SH: I think the point about the having to pay for each message is actually a really important one. And I think in the voice world one of the reasons that people can make all these calls and certainly do, is that you don’t actually pay for an ineffective call. So, if my phone rings and the phone says it’s, you know, an unknown caller, and I ignore it, there’s actually no cost to the sender of that voice call, and hence they keep doing it.
You know, it doesn’t matter whether they do it 10 times a day or a million times a day, it only costs them when someone actually answers the call and then it’s, you know, it’s become a little bit like the email problem that, you know, it cost nothing to send all these spam emails. So I think the way messaging has continued to have, you know, a reasonable charge associated with it, it does make a difference to the industry.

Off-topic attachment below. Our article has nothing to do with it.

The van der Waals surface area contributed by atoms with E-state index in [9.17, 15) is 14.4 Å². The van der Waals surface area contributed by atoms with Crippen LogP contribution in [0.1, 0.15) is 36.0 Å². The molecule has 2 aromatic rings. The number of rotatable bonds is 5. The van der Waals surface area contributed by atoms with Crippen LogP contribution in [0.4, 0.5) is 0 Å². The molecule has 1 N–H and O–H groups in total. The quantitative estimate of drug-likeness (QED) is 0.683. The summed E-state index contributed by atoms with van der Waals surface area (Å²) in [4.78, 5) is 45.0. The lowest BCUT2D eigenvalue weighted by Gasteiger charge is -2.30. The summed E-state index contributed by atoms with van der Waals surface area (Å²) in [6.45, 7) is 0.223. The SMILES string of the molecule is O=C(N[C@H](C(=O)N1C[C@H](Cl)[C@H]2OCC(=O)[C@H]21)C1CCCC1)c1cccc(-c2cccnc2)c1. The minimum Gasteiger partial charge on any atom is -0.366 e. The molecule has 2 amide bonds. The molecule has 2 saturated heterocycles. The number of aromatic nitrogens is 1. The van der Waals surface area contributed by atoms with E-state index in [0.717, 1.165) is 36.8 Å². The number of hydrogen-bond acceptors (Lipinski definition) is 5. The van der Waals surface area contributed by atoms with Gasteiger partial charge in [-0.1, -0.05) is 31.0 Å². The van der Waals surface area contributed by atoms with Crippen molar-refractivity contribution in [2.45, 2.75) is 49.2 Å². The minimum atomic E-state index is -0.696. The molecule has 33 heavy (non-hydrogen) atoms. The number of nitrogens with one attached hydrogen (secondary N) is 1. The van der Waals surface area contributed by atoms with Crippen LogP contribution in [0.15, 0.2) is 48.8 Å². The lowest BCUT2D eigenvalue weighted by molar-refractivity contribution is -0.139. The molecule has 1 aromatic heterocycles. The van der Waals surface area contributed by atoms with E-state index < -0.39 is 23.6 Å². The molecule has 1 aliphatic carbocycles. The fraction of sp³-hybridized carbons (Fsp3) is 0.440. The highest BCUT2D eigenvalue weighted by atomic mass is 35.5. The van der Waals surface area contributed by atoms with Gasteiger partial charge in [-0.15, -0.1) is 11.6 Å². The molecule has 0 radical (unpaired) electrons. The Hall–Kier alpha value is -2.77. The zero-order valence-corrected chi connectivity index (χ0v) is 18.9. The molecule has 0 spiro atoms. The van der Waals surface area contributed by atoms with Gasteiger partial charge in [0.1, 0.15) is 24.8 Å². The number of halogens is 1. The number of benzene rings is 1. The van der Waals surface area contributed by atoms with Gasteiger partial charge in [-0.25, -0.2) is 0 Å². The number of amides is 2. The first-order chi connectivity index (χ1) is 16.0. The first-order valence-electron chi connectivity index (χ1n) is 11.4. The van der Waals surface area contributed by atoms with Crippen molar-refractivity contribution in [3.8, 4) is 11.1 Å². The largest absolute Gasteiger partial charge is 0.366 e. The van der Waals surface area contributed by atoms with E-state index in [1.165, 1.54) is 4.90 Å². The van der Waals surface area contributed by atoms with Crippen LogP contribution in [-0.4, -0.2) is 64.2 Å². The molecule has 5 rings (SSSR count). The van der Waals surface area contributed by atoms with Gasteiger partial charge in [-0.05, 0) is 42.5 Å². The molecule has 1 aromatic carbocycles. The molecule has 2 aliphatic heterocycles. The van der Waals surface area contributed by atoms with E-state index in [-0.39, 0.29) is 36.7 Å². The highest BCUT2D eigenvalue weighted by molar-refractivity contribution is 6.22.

DV: I think a little bit of an extension, this is maybe taking slightly on a different course. But talking about the value of messaging, one thing that is a bit of a challenge for Nexmo is that there are other players out there who will offer a cheaper price than Nexmo, and that’s always been the case.
We’ve never said that we will be the cheapest messaging company in the market because we wanna provide high quality of service. We’ve spent, you know, time and money building out a network and building out carrier relationships. And what we offer to our customers is a service that certainly works and we see that it works. There are a lot of options out there which are much cheaper, but you will find that with some of those options, messages won’t arrival or perhaps they’ll arrive in a way that consumers are suspicious of them.